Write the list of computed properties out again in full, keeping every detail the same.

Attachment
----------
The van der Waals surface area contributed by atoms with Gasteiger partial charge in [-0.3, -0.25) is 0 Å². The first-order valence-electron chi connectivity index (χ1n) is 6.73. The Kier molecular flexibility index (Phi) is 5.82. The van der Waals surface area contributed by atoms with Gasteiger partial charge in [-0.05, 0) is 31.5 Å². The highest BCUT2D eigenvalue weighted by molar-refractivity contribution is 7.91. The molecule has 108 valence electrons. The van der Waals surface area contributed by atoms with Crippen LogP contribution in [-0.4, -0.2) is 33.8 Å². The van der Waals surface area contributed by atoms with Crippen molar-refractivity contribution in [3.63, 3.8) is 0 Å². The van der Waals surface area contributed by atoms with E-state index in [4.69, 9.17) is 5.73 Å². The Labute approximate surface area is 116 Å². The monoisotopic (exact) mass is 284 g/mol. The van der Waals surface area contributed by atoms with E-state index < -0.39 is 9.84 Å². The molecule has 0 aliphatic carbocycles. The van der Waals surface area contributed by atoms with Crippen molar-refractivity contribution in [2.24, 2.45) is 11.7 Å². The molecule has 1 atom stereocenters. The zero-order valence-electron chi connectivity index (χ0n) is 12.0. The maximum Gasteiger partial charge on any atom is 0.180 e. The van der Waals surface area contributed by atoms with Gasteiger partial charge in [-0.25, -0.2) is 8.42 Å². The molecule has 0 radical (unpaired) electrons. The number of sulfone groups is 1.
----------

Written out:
The van der Waals surface area contributed by atoms with Gasteiger partial charge in [-0.3, -0.25) is 0 Å². The first-order valence-electron chi connectivity index (χ1n) is 6.73. The Kier molecular flexibility index (Phi) is 5.82. The van der Waals surface area contributed by atoms with Gasteiger partial charge in [-0.05, 0) is 31.5 Å². The highest BCUT2D eigenvalue weighted by molar-refractivity contribution is 7.91. The molecule has 108 valence electrons. The van der Waals surface area contributed by atoms with Crippen LogP contribution in [-0.4, -0.2) is 33.8 Å². The van der Waals surface area contributed by atoms with Crippen molar-refractivity contribution in [3.63, 3.8) is 0 Å². The van der Waals surface area contributed by atoms with E-state index in [4.69, 9.17) is 5.73 Å². The Labute approximate surface area is 116 Å². The monoisotopic (exact) mass is 284 g/mol. The van der Waals surface area contributed by atoms with E-state index < -0.39 is 9.84 Å². The molecule has 0 aliphatic carbocycles. The van der Waals surface area contributed by atoms with Crippen molar-refractivity contribution in [2.24, 2.45) is 11.7 Å². The molecule has 1 atom stereocenters. The zero-order valence-electron chi connectivity index (χ0n) is 12.0. The maximum Gasteiger partial charge on any atom is 0.180 e. The van der Waals surface area contributed by atoms with Gasteiger partial charge in [-0.25, -0.2) is 8.42 Å². The molecule has 0 radical (unpaired) electrons. The number of sulfone groups is 1.